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Foxe

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I've been looking into Mitsurugi's JVS I/O helper but lack the full technical know how to set up a racing wheel. The video demonstrations have been really helpful though. I currently have a Naomi 2 set up with a Capcom I/O and an ATX power supply (Thanks Mitsurugi).

I still need to get a racing wheel but not sure which would be best. Then the JVS I/O, I'm not fully sure what's required to wire it up. Does anybody have resources on what wheel to buy and some more reading on the JVS I/O helper?
 

bobbydilley

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Mitsurugi's JVS I/O helper would be a good bet as it's simple to setup - I think basically any wheel you want to cut up would be fine, they just need to have pots.

However as an alternative, if you're a bit tech savvy you can use OpenJVS and any USB wheel (without modification) to play all the Sega Naomi racing games https://github.com/openjvs/openjvs.
 

Aurich

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if you're a bit tech savvy you can use OpenJVS and any USB wheel (without modification) to play all the Sega Naomi racing games
Is there force feedback support? I didn't see it noted on the github page, so I assume no, but that would be pretty sweet if so.
 

bobbydilley

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@Aurich Not currently, but that is on the road map. Supporting Lindbergh FFB on Outrun 2SP will be the first thing.
 

Aurich

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There are lots of options at all kinds of price points for force feedback wheels these days with sim racing being so popular. Support for them would be a fun way to expand a setup.
 

Foxe

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Yeah, the FFB would be cool to have by my understanding is that it's pretty difficult if not impossible to have a single set up work with multiple games. They're all different aren't they?

I guess the Open JVS project could probably emulate and send whatever signal is required which may be the best option in the future when that's done.
 

bobbydilley

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> Yeah, the FFB would be cool to have by my understanding is that it's pretty difficult if not impossible to have a single set up work with multiple games. They're all different aren't they?

I think there is someone who is currently making a converter that can support most of them.

> I guess the Open JVS project could probably emulate and send whatever signal is required which may be the best option in the future when that's done.

Yeah it's actually a pretty easy thing to do, all the specs for how the FFB protocols communicate are pretty well documented online, it's just a matter of getting time and interest to do it. When you do a software job from 9 to 5, trying to find the will power to then continue more programming can be difficult at times! ;)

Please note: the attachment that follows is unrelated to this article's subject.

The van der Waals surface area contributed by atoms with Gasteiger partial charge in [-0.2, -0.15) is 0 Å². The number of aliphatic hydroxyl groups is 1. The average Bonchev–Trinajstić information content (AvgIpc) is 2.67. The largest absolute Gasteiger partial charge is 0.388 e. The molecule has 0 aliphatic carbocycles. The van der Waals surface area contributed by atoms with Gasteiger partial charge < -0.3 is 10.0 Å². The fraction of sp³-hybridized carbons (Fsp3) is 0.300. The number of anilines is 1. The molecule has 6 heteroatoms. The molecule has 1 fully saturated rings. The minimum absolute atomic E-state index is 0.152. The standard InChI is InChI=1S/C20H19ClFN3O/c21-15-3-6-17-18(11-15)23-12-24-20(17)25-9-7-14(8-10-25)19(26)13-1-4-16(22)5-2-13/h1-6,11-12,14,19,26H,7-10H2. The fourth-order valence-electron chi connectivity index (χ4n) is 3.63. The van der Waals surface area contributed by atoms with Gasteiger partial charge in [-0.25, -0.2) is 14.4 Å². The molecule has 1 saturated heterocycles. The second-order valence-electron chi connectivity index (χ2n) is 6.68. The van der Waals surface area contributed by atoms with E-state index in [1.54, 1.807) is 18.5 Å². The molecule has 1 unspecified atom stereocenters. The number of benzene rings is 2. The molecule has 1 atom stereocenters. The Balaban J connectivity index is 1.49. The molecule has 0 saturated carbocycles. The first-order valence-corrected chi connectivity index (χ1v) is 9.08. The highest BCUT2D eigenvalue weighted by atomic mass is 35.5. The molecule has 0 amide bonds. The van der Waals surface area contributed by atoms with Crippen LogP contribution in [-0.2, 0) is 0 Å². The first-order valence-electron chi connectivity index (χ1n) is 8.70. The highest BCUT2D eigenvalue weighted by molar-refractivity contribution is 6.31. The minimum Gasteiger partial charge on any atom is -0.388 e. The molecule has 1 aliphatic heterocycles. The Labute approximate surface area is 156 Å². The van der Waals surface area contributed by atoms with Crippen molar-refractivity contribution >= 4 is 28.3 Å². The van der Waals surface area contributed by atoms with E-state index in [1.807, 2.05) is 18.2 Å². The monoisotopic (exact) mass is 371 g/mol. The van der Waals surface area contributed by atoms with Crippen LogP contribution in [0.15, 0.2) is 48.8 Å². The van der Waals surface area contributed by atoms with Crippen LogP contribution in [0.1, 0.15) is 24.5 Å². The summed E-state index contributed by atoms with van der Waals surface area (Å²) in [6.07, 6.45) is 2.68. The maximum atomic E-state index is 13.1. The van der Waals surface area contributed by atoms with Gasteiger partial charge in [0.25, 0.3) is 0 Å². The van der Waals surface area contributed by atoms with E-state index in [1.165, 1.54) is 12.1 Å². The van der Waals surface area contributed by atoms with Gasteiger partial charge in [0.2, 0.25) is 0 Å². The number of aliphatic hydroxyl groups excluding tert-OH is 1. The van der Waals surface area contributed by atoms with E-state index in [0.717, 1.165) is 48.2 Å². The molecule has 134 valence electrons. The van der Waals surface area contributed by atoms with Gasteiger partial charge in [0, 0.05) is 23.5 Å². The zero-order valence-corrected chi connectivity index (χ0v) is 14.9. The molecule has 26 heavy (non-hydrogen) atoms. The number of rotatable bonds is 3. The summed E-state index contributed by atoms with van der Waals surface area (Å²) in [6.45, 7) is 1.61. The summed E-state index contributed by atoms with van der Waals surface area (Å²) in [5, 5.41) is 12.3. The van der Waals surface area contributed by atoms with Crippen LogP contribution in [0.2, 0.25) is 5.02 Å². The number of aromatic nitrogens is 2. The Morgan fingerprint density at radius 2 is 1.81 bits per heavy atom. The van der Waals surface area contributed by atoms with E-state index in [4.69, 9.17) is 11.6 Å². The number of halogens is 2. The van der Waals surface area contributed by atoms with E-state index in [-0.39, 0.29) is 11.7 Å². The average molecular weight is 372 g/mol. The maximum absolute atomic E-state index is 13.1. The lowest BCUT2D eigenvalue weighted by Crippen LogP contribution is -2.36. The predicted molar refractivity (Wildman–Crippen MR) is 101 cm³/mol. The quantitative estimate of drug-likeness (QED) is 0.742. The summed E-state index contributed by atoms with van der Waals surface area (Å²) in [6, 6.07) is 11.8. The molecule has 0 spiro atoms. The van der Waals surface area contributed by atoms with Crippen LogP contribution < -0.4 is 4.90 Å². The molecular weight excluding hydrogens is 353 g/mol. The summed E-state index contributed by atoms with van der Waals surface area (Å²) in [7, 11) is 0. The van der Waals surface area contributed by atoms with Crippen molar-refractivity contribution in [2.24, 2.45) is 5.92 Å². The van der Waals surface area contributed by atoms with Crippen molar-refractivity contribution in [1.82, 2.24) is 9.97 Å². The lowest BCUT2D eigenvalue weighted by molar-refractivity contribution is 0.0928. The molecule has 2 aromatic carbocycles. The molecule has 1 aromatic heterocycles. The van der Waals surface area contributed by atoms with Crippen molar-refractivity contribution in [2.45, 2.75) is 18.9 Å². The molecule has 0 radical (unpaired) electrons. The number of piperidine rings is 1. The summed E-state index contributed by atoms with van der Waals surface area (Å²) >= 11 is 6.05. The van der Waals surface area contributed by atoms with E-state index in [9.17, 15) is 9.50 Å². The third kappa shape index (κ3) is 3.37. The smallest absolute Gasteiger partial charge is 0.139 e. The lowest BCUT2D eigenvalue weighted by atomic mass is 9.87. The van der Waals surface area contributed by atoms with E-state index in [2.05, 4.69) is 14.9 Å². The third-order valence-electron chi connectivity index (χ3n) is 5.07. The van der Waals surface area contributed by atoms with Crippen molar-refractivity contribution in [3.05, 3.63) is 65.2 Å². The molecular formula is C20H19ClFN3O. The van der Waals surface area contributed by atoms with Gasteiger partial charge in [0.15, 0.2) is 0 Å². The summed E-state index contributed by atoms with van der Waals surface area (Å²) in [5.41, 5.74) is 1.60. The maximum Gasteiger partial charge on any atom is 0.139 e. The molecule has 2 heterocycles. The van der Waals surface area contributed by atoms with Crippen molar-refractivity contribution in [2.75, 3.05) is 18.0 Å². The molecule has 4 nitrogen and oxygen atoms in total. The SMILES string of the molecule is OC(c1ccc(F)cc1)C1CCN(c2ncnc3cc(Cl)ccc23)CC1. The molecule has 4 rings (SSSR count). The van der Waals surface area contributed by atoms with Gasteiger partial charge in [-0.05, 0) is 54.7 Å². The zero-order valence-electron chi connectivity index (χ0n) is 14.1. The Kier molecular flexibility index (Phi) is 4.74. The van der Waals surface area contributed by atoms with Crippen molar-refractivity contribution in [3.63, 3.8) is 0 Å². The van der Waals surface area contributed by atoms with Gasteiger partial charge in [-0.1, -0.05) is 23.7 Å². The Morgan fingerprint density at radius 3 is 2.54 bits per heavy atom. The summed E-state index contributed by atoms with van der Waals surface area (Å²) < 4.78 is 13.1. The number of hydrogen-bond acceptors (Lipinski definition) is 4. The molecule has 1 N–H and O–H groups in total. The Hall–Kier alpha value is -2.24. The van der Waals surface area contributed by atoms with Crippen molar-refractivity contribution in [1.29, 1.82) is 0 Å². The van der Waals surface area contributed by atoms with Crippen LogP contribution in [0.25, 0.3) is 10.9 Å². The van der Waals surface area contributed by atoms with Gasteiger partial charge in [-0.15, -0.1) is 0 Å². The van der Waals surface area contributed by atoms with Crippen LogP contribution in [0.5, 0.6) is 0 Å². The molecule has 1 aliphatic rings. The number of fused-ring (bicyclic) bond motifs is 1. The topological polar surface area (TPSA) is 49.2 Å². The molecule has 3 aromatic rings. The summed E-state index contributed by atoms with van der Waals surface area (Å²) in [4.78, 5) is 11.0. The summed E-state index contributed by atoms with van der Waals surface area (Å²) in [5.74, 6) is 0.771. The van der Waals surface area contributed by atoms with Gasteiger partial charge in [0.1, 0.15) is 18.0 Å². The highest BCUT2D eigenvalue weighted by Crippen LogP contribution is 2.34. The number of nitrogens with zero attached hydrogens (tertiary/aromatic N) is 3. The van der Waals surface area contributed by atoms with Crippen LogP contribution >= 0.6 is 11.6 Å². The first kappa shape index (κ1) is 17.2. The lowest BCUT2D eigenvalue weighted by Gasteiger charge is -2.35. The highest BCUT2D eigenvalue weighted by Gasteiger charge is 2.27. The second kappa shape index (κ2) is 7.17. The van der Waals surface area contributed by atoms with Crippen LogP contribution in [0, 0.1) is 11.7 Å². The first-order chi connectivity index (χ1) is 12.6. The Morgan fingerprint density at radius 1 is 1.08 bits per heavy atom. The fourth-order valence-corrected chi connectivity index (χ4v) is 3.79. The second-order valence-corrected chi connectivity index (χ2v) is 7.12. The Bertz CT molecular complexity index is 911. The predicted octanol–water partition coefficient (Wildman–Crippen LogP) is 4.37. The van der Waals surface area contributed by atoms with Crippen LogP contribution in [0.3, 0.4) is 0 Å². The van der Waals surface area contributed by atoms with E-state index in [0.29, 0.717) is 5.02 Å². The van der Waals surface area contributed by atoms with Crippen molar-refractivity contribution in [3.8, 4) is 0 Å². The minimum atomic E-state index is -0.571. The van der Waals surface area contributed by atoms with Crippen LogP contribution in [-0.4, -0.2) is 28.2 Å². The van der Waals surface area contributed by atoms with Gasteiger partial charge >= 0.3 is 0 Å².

bobbydilley

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My favourite wheel is the Microsoft Sidewinder Force Feedback: https://www.ebay.co.uk/itm/Microsof...909575?hash=item1cf71c4607:g:sU8AAOSwG8ZflC-7

Reasons for this are:

- It turns about the same amount as an arcade wheel
- It's force feedback is pretty strong + by default it'll just center itself when no FFB commands are sent.
- Got a nice set of buttons
- Can be had for very cheep!
- I had the non ffb version when I was a kid, so probably nostalgia.
- The Non FFB version is also good, and can be had for even cheeper, feels very similar to an upright crazy taxi wheel to me in spring strength.

Other wheels like Logitech G25 and the like have good reviews, but they turn much further and this has caused problems for some people. I think theres a fix where you can edit some linux settings to get them to turn less, but I'm not 100% clued up on it.

This however is just my opinion, and I've not gone out to try lots of wheels! But if you're looking for an inexpensive wheel for playing with, I think they're good!
 

Aurich

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I assume all Naomi games use 270° rotation wheels, pretty sure that was the standard at the time. Just about any modern force feedback wheel is going to be at least 900°. Should be trivial enough to adjust in software, but it does mean you'll be able to turn it past "lock" in the game.

So yeah, that's a plus for older stuff like the Sidewinder, which is a 270° wheel. The new wheel tech is way better, but also way more expensive and probably over performs in too many ways now I think about it.

Unless you're expanding to trying to run something like Initial D at home probably best to go old and cheap.
 
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